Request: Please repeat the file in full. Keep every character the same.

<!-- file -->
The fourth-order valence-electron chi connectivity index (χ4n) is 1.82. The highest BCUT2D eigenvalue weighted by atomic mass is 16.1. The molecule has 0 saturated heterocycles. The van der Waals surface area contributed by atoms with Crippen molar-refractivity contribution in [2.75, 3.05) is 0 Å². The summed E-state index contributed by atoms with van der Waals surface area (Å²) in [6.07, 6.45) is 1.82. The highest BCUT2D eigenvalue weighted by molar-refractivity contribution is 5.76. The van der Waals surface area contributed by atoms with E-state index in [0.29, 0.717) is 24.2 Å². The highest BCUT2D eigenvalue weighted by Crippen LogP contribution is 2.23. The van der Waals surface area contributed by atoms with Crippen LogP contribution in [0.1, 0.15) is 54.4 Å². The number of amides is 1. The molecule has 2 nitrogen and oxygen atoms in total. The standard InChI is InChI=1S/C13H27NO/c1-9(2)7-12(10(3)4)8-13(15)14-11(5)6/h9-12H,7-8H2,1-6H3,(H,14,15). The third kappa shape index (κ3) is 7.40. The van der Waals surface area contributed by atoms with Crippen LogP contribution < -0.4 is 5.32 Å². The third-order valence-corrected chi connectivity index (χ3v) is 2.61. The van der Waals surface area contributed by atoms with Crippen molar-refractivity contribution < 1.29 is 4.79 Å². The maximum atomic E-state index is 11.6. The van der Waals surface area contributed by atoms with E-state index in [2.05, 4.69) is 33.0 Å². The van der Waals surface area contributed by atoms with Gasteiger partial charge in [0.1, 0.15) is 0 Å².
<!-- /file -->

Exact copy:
The fourth-order valence-electron chi connectivity index (χ4n) is 1.82. The highest BCUT2D eigenvalue weighted by atomic mass is 16.1. The molecule has 0 saturated heterocycles. The van der Waals surface area contributed by atoms with Crippen molar-refractivity contribution in [2.75, 3.05) is 0 Å². The summed E-state index contributed by atoms with van der Waals surface area (Å²) in [6.07, 6.45) is 1.82. The highest BCUT2D eigenvalue weighted by molar-refractivity contribution is 5.76. The van der Waals surface area contributed by atoms with E-state index in [0.29, 0.717) is 24.2 Å². The highest BCUT2D eigenvalue weighted by Crippen LogP contribution is 2.23. The van der Waals surface area contributed by atoms with Crippen LogP contribution in [0.1, 0.15) is 54.4 Å². The number of amides is 1. The molecule has 2 nitrogen and oxygen atoms in total. The standard InChI is InChI=1S/C13H27NO/c1-9(2)7-12(10(3)4)8-13(15)14-11(5)6/h9-12H,7-8H2,1-6H3,(H,14,15). The third kappa shape index (κ3) is 7.40. The van der Waals surface area contributed by atoms with Crippen LogP contribution < -0.4 is 5.32 Å². The third-order valence-corrected chi connectivity index (χ3v) is 2.61. The van der Waals surface area contributed by atoms with Crippen molar-refractivity contribution < 1.29 is 4.79 Å². The maximum atomic E-state index is 11.6. The van der Waals surface area contributed by atoms with E-state index in [2.05, 4.69) is 33.0 Å². The van der Waals surface area contributed by atoms with Gasteiger partial charge in [0.1, 0.15) is 0 Å².